Riding elephants is on some travellers’ wish lists but the truth is that cruel practices are used to tame these creatures – torture methods including confinement, chaining, forced starvation and beatings from a bullhook are used during infancy. This abuse happens behind the scenes so is often overlooked by tourists. Instead of riding an elephant, Rickshaw Travel is encouraging holidaymakers to opt for an experience that lets you view the animals in a hands-off way and lets them live a natural, happy life; visit the rescued residents of the Elephant Transit Home in Sri Lanka, spot herds in the wild on a walking safari in India and watch them roam as a herd at the Elephant Nature Park in Chiang Mai.

For further information on Rickshaw’s elephant experiences visit http://www.rickshawtravel.co.uk/elephants.

-Ends-

For further press information, please contact:
Melissa Hobson/Natalie Garland/James Brooke
Rooster PR
T: +44 (0)20 3440 8927
E: [email protected]

About Rickshaw Travel
Rickshaw Travel is an independent tour operator based in Brighton. They are committed to providing enriching, immersive travel experiences that take holidaymakers off the beaten path and into the heart of local communities.

Meaningful travel – or travelling in a way that everybody benefits from – is the core ethos of Rickshaw: the traveller benefits from enriching experiences where they learn something new (about the destination, culture, a skill or about themselves) and at the same time the local people, animals and/or environment benefit too.

Rickshaw Travel’s individual approach to independent exploration enables adventurous holidaymakers to visit the heart of a destination and experience the real spirit of a local culture. Rickshaw specialises in offering small-scale, authentic accommodation that truly reflects the character of each destination.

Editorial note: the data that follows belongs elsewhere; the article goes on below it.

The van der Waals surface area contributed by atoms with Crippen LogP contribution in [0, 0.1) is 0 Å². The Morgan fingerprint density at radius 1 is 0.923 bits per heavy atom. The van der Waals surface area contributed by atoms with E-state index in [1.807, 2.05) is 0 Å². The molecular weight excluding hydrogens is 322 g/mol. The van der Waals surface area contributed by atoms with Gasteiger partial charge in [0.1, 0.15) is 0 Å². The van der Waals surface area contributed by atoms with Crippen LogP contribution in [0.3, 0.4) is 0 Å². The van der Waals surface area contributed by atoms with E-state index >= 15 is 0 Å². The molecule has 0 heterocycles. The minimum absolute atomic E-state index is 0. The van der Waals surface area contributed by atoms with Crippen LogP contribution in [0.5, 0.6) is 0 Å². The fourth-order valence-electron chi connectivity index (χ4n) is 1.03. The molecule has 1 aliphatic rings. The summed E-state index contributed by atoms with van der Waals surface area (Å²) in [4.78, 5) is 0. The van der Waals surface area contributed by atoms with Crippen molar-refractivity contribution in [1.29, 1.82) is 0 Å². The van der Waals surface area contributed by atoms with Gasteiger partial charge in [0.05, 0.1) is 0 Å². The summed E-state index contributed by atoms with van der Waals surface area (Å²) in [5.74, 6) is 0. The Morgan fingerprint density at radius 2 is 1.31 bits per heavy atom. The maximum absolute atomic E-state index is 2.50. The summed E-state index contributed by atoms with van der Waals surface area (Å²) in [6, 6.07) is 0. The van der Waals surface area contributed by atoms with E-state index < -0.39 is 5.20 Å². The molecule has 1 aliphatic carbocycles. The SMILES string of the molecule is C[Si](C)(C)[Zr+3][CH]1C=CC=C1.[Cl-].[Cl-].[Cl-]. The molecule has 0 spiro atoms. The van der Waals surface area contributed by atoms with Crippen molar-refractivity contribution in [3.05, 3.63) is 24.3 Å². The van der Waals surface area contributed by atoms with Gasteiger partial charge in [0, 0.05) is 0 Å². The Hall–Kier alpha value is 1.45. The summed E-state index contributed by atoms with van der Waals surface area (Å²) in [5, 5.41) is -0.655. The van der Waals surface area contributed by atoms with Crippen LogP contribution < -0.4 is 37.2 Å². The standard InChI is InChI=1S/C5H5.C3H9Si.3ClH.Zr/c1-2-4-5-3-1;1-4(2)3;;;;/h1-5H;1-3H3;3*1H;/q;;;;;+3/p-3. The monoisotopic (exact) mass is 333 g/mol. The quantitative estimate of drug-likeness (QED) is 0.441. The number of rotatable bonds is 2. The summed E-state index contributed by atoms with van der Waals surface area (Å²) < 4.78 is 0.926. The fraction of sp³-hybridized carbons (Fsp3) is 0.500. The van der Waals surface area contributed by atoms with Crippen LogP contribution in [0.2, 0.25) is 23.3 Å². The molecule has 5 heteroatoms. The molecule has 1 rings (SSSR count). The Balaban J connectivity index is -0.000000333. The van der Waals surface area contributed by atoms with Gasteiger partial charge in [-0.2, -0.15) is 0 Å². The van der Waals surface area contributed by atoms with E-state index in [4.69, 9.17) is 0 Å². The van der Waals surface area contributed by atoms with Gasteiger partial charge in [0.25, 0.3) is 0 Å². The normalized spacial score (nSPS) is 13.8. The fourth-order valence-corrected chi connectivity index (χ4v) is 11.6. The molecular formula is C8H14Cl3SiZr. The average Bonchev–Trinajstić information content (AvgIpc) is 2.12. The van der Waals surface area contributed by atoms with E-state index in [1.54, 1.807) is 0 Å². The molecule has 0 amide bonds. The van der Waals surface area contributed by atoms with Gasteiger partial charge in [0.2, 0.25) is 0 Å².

Rickshaw are proud to have built up a team of passionate Travel Specialists who each have extensive travel experience in their own dedicated destinations. They pride themselves on being open and honest about the places they have visited and are on hand to inspire and support travellers. The company’s style of travel is unique – Rickshaw’s dedicated Product Team has worked alongside the company’s in-destination partners to create a choice of carefully selected bite-size trips, typically 2-4 days long, which can be combined to create the perfect itinerary. Rickshaw’s bite-size trips include a range of local excursions, charming authentic accommodation and some transfers to ensure a hassle-free holiday.

Protecting nature and wildlife – and encouraging travellers to do the same – is also key for the Rickshaw team. The company has partnered with World Animal Protection to develop an Animal Welfare Policy, has committed to supporting the end of elephant riding by signing World Animal Protection’s elephant-friendly pledge, and is in the process of auditing trips involving any type of wild animal interaction.

Rickshaw Travel now offers trips in 25 destinations across Asia, Central and South America, and Africa, including Cuba, Vietnam, Myanmar, Thailand, India, Costa Rica, Peru, Borneo, Indonesia, Sri Lanka, Malaysia, Chile and Brazil and is launching Japan by September 2017. The company’s turnover and passengers carried increased by 50% from 2015 to 2017 and the company is aiming for a further 30% increase by 2019.

For more information, visit https://www.rickshawtravel.co.uk/, https://www.facebook.com/rickshawtravel/, https://twitter.com/Rickshaw_Travel or https://www.instagram.com/rickshaw_travel/ or call 01273 934 823.